• Helen

        Good to hear this “straight from the horse’s mouth”!
        If it really was as simple as being a Christian school, then surely Steiner schools would just put this on their literature and be done with it.
        The thing is, a lot of Christians would be shocked at what happens at these schools in the name of their religion. There would be a lot more questions asked, I am sure, if Christian parents sent their children here and encountered the notions of karma and so on – I guess that those in search of a Christian school would soon smell a rat and back away.
        It’s easier in the light of your comment to see why so many parents just grin and bear it when they realise Steiner education is not what they thought, rather than make a fuss; the reaction to questioning or criticism can be hostile and uncompromising.

    • Rain17

      Yes Helen I get what you mean. Over here, there is also a notable trend of people either leaving mainline Christianity and Judaism. It’s a real problem for the moderate-liberal church denominations like the Lutherans, Episcopalian/Anglicans, Methodists, and such. Here this has been happening since after WW2 – significant for the Pentecostals and Evangelicals, i.e. fire/brimstone types; fringe groups like Scientology, and also unrelated non-western traditions like Zen Buddhism.

      Here also, mainly after the immigration laws were relaxed in 1965, there have been many more people from Muslim countries, and many South Asians who bring Islam, Hinduism, and Sikhism. Buddhism as well.

      And now we get the Evangelical hardliners, angry for the same old reasons: they want prayer at town hall meetings (which the Supreme Court recently upheld) in schools, led by teachers and principles. But their prayers, and theirs only. So back in 1963 when teacher-led prayer was outlawed in public schools, it wasn’t a minute too soon, in my opinion – our poor history of xenophobia and insane inter-Christian sectarianism makes it necessary.

      6,000 Protestant denominations alone here, so no one can agree on how to even begin or end the prayer — “in Jesus’ name” or “in the name of the Father, Son, Holy Spirit”, just “amen,” etc. No one can even agree what Christian Bible to use — King James Version, New World Translation (Jehovah’s Witness), Revised Standard Version, American Standard Version, New American Standard Version, New International Version, New King James Version, the list is endless.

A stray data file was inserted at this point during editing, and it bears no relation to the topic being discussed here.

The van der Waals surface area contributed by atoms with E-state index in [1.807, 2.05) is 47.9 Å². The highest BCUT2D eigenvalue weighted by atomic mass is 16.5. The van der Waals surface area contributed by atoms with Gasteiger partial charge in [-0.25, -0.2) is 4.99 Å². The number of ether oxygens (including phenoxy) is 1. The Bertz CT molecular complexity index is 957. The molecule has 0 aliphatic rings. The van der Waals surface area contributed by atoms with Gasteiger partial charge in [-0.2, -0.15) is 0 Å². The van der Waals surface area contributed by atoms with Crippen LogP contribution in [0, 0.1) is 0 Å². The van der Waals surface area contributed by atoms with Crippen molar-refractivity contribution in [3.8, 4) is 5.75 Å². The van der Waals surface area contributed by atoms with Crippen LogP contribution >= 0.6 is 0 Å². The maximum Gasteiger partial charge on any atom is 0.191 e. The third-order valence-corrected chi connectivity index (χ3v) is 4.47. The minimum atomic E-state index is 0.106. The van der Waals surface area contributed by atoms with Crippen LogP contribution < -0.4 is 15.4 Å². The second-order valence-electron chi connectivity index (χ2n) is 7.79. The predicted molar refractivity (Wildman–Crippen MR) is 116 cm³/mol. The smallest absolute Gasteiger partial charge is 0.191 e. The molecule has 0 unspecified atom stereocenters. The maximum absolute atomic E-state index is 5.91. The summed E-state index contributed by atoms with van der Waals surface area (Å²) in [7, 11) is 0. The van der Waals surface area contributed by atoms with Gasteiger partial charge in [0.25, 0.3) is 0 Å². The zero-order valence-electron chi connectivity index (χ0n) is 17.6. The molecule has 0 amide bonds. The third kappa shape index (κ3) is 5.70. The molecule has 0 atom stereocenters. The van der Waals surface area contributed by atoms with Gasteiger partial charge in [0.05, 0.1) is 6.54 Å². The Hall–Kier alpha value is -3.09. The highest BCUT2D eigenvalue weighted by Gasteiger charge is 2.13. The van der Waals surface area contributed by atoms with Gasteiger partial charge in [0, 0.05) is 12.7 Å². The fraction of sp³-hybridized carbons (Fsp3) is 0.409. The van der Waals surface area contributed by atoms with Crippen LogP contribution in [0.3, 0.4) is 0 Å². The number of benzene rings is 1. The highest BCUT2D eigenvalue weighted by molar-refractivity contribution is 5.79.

There’s also that new thing, “spiritual but not religious” (SNBR) and the newest iteration, the Nones, which is also driving the mainline denominations nuts. The United Church of Christ, probably the most theologically and politically liberal denomination in the US, tries to kind of eyeroll it away but it still persists.

      You’re right: duplicitous people like the Anthroposophists, New Thought purveyors, New Age flakes and other well-established snake oil suppliers see a good old fashioned pain point, and are able to peddle their wares by maintaing that “spiritual” label. And gluten-free, locally-grown, certified organic snake oil? they’ll always have a market.

  4. greta fields

    It seems to me that Steiner’s book The Philosophy of Freedom settles the philosophical debate between Luther and Erasmus over whether or not man has a free will. That book seems to me to be an elaboration and extension of Aristotle/s philosophy, particularly the Metaphysics. It can also be read as a reply to Kant’s Critique of Pure Reason. He answers issues that Kant raised in the opening pages of that book, but which Kant did not himself answer, as far as I know. It can also be read as an influence on Einstein, perhaps. I have an idea that Einstein may have been influenced by Steiner, but don’t know if he ever mentions Steiner. In short, people should study him very carefully before jumping to conclusions about him. I think he was a genius, to have written that book at such a young age.

    • Nick Nakorn

      “A racial group is a totality and all the people belonging to it bear the characteristic features that are inherent in the nature of the group. How the single member is constituted, and how he will behave, are determined by the character of the racial group. Therefore the physiognomy and conduct of the individual have something generic about them. If we ask why some particular thing about a man is like this or like that, we are referred back from the individual to the genus. The genus explains why something in the individual appears in the form we observe.”

      Not genius and abhorrent.